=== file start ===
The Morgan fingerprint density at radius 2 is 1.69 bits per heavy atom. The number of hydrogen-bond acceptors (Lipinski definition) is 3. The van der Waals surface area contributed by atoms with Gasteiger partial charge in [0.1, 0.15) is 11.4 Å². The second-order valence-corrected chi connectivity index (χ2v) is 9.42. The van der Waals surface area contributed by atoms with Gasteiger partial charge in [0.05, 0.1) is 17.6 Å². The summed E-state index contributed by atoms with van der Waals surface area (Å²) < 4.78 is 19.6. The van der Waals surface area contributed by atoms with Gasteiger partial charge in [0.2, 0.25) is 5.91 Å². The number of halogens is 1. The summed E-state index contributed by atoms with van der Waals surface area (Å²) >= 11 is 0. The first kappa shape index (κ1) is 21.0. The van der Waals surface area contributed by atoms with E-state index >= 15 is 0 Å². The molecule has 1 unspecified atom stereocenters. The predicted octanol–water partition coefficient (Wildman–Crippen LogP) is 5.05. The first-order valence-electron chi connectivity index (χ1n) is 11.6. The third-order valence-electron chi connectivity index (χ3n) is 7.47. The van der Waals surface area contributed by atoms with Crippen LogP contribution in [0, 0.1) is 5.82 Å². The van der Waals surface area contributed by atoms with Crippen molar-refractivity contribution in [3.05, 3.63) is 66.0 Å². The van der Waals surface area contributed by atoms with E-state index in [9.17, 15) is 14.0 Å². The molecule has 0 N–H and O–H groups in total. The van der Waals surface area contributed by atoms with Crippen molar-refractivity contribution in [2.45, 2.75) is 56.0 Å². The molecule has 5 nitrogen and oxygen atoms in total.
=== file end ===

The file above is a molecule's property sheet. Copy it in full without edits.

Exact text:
The Morgan fingerprint density at radius 2 is 1.69 bits per heavy atom. The number of hydrogen-bond acceptors (Lipinski definition) is 3. The van der Waals surface area contributed by atoms with Gasteiger partial charge in [0.1, 0.15) is 11.4 Å². The second-order valence-corrected chi connectivity index (χ2v) is 9.42. The van der Waals surface area contributed by atoms with Gasteiger partial charge in [0.05, 0.1) is 17.6 Å². The summed E-state index contributed by atoms with van der Waals surface area (Å²) < 4.78 is 19.6. The van der Waals surface area contributed by atoms with Gasteiger partial charge in [0.2, 0.25) is 5.91 Å². The number of halogens is 1. The summed E-state index contributed by atoms with van der Waals surface area (Å²) >= 11 is 0. The first kappa shape index (κ1) is 21.0. The van der Waals surface area contributed by atoms with E-state index >= 15 is 0 Å². The molecule has 1 unspecified atom stereocenters. The predicted octanol–water partition coefficient (Wildman–Crippen LogP) is 5.05. The first-order valence-electron chi connectivity index (χ1n) is 11.6. The third-order valence-electron chi connectivity index (χ3n) is 7.47. The van der Waals surface area contributed by atoms with Crippen LogP contribution in [0, 0.1) is 5.82 Å². The van der Waals surface area contributed by atoms with Crippen molar-refractivity contribution in [3.05, 3.63) is 66.0 Å². The van der Waals surface area contributed by atoms with E-state index in [9.17, 15) is 14.0 Å². The molecule has 0 N–H and O–H groups in total. The van der Waals surface area contributed by atoms with Crippen molar-refractivity contribution in [2.45, 2.75) is 56.0 Å². The molecule has 5 nitrogen and oxygen atoms in total.